Proposals to End Medicaid Expansions Threaten Support to Address the Opioid Crisis

WASHINGTON, DC (July 27, 2017) A new analysis by researchers at Milken Institute School of Public Health (Milken Institute SPH) at the George Washington University concludes that Medicaid expansions are helping states cope with the rising toll taken by the opioid crisis. It also suggests that Congressional proposals to end the Medicaid expansion program may undermine efforts to address this growing public health problem.

Leighton Ku, PhD, MPH, Director of the Center for Health Policy Research and Naomi Seiler, JD, Associate Research Professor of Health Policy and Management at Milken Institute SPH, looked at newly released data from four Southern States (West Virginia, Virginia, Kentucky and North Carolina)—all of which have experienced rapid increases in emergency room (ER) visits and hospital admissions due to the opioid crisis.

They found that Medicaid has covered much of the surge in ER visits and hospital admissions related to the opioid crisis in the two expansion states (West Virginia and Kentucky). In contrast, in the two states that did not expand Medicaid (Virginia and North Carolina), hospitals must cope with high uncompensated care costs related to life-saving treatment for overdoses and other drug-related emergencies.

For example, after West Virginia’s 2014 Medicaid expansion, the percent of drug-related hospital stays covered by Medicaid nearly doubled, climbing to over 60 percent in just one year. At the same time, the share of opioid-related hospital visits by uninsured patients plummeted to 3 percent—thus reducing the hospitals’ burden of uncompensated care.

In contrast, Virginia showed no change in coverage patterns, and hospitals there struggled to keep up with the growing toll taken by addiction. At the same time, the hospitals in this non-expansion state were shouldering rising uncompensated care costs—due to the large number of uninsured patients, including those addicted to opioids, including heroin as well as prescription painkillers.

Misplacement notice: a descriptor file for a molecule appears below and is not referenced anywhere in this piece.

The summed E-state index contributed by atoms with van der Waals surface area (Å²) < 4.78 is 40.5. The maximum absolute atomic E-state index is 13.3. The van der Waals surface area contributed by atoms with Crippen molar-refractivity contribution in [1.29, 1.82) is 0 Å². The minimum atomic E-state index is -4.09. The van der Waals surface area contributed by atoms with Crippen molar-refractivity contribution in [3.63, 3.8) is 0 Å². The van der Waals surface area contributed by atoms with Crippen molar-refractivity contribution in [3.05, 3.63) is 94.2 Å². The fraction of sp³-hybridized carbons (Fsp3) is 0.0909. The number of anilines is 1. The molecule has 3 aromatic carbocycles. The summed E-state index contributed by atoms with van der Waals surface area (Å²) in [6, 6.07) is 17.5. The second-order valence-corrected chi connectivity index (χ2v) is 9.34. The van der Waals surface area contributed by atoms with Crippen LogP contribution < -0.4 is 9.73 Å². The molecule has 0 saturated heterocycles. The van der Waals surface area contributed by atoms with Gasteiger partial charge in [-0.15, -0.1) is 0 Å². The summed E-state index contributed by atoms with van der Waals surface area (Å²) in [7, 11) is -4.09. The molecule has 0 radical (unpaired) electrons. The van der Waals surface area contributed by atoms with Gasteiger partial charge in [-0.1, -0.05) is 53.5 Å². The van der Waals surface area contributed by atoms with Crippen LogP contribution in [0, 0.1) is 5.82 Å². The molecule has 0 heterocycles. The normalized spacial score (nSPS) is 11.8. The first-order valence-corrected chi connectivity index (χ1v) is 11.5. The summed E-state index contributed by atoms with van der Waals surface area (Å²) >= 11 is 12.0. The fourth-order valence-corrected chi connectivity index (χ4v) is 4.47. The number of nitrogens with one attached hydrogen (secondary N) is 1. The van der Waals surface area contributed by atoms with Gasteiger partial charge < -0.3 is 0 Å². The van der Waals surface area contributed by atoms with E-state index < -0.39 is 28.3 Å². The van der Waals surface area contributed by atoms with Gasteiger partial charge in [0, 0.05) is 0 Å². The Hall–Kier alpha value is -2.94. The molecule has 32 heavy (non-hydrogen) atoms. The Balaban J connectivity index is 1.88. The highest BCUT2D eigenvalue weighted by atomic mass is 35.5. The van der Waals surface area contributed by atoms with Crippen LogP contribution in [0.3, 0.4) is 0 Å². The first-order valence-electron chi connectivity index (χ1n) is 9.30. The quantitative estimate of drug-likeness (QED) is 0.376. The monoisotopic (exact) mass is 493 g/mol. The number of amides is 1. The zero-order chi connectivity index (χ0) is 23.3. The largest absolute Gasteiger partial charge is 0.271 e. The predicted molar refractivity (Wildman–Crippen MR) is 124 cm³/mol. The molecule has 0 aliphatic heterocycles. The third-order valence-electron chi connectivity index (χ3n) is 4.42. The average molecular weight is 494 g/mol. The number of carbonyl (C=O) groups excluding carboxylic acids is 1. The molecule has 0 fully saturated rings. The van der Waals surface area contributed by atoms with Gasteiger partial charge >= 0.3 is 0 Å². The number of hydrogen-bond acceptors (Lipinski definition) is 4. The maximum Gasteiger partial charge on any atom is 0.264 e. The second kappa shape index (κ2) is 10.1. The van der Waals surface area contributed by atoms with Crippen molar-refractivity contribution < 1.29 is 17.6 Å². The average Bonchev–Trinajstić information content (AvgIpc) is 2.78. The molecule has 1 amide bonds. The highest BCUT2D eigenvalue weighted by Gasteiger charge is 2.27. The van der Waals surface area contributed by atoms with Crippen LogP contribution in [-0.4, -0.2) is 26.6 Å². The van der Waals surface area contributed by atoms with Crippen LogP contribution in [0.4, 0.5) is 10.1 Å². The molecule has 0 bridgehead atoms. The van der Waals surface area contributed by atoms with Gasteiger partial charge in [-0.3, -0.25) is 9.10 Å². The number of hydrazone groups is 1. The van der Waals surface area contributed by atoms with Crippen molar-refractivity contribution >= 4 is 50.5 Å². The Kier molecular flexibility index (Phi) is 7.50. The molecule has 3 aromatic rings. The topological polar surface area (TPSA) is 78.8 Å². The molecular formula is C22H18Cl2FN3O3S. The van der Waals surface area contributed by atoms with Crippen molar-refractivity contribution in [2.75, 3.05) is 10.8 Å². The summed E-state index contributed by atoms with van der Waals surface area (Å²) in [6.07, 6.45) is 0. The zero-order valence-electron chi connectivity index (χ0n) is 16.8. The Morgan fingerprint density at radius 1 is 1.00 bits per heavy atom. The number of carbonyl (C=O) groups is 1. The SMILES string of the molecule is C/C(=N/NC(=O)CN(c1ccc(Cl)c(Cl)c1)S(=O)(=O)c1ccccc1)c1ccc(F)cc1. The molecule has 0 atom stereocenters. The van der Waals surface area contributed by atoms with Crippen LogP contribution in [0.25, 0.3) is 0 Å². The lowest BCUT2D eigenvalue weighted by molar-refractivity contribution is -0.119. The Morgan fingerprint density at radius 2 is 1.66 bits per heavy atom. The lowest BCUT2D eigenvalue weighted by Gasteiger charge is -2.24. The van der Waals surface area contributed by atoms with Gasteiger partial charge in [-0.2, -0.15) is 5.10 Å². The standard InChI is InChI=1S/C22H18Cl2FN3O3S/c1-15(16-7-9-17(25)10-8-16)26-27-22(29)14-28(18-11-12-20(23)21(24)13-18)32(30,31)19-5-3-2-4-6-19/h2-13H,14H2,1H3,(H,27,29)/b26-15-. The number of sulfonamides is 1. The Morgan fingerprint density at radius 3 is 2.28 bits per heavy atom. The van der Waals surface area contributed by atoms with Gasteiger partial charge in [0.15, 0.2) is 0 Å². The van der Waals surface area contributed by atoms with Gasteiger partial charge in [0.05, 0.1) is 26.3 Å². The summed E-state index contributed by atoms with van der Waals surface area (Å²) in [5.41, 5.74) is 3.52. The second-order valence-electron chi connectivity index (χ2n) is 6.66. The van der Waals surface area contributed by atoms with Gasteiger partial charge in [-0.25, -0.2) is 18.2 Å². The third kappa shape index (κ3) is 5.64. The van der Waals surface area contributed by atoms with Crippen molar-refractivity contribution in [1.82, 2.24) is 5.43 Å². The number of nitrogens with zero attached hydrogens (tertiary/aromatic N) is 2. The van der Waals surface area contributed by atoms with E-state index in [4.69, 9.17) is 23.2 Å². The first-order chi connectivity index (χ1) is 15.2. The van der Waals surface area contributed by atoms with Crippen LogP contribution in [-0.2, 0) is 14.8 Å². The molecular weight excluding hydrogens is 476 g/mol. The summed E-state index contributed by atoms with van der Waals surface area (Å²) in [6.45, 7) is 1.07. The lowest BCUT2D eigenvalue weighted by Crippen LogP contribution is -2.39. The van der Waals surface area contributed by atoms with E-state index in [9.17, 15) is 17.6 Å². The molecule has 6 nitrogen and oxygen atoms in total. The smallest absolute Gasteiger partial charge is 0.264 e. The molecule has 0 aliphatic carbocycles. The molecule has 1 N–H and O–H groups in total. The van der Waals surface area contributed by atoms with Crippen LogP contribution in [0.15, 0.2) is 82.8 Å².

In West Virginia, the additional Medicaid revenue helps keep hospitals, including those in isolated underserved areas, solvent—and thus able to reduce some of the toll taken by opioids and other drugs, which affects not just people who are addicted but children, families and entire communities.

The analysis also compared Kentucky, which expanded Medicaid, to nearby North Carolina—which did not. Just as in the earlier comparison, the authors found that in Kentucky, the share of drug-related hospital visits grew sharply, but hospitals also got the relief of lowered uncompensated care costs. North Carolina hospitals experienced no such relief, the report notes.

Ku and Seiler say that similar patterns play out when comparing other states with serious substance-use-related health crises such as Ohio, which has expanded Medicaid, and Maine, which has not.

“Beyond covering the initial ER visit or hospital admission, Medicaid coverage can play a significant role helping people addicted to opioids get care needed, including rehabilitation, outside the hospital,” the authors say. The authors also point out that the Affordable Care Act’s Medicaid expansion program provides a lifeline for many communities struggling as the opioid crisis continues to expand.

The analysis also says that Congressional proposals to end Medicaid expansions would threaten the bottom line of many hospitals and other providers. If such hospitals close, people addicted to drugs—and others in the community seeking health care for heart attacks and other life-threatening problems— could be placed at risk.

The analysis, “Medicaid Expansions Help States Cope with the Opioid Epidemic,” can be accessed here.